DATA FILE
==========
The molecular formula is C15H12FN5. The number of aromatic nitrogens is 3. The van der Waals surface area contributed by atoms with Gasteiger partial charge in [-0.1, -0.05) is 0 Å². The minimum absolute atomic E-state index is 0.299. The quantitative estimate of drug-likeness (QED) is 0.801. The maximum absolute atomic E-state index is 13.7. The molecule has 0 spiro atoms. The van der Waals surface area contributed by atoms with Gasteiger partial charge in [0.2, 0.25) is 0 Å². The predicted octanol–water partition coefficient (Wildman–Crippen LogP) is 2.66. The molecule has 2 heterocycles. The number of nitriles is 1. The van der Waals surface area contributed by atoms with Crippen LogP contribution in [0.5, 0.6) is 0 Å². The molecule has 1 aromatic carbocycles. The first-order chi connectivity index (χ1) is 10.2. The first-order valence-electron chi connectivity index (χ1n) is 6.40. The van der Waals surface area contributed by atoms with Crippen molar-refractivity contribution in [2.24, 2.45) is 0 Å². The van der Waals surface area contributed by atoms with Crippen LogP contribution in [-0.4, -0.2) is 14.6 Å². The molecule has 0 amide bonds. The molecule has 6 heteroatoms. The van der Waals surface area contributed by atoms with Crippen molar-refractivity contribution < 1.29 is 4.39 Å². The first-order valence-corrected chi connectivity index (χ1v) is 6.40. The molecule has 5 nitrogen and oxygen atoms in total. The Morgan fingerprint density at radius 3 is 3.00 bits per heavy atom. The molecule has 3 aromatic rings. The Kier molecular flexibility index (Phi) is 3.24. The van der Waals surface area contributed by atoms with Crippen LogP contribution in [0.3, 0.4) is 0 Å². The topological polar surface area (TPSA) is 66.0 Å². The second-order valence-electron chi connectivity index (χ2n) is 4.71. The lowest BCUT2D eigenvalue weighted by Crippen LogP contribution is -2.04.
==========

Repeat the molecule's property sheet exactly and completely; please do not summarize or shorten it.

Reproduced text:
The molecular formula is C15H12FN5. The number of aromatic nitrogens is 3. The van der Waals surface area contributed by atoms with Gasteiger partial charge in [-0.1, -0.05) is 0 Å². The minimum absolute atomic E-state index is 0.299. The quantitative estimate of drug-likeness (QED) is 0.801. The maximum absolute atomic E-state index is 13.7. The molecule has 0 spiro atoms. The van der Waals surface area contributed by atoms with Gasteiger partial charge in [0.2, 0.25) is 0 Å². The predicted octanol–water partition coefficient (Wildman–Crippen LogP) is 2.66. The molecule has 2 heterocycles. The number of nitriles is 1. The van der Waals surface area contributed by atoms with Crippen LogP contribution in [0.5, 0.6) is 0 Å². The molecule has 1 aromatic carbocycles. The first-order chi connectivity index (χ1) is 10.2. The first-order valence-electron chi connectivity index (χ1n) is 6.40. The van der Waals surface area contributed by atoms with Crippen molar-refractivity contribution in [2.24, 2.45) is 0 Å². The van der Waals surface area contributed by atoms with Crippen LogP contribution in [-0.4, -0.2) is 14.6 Å². The molecule has 0 amide bonds. The molecule has 6 heteroatoms. The van der Waals surface area contributed by atoms with Crippen molar-refractivity contribution < 1.29 is 4.39 Å². The first-order valence-corrected chi connectivity index (χ1v) is 6.40. The molecule has 5 nitrogen and oxygen atoms in total. The Morgan fingerprint density at radius 3 is 3.00 bits per heavy atom. The molecule has 3 aromatic rings. The Kier molecular flexibility index (Phi) is 3.24. The van der Waals surface area contributed by atoms with Crippen LogP contribution in [0.3, 0.4) is 0 Å². The topological polar surface area (TPSA) is 66.0 Å². The second-order valence-electron chi connectivity index (χ2n) is 4.71. The lowest BCUT2D eigenvalue weighted by Crippen LogP contribution is -2.04.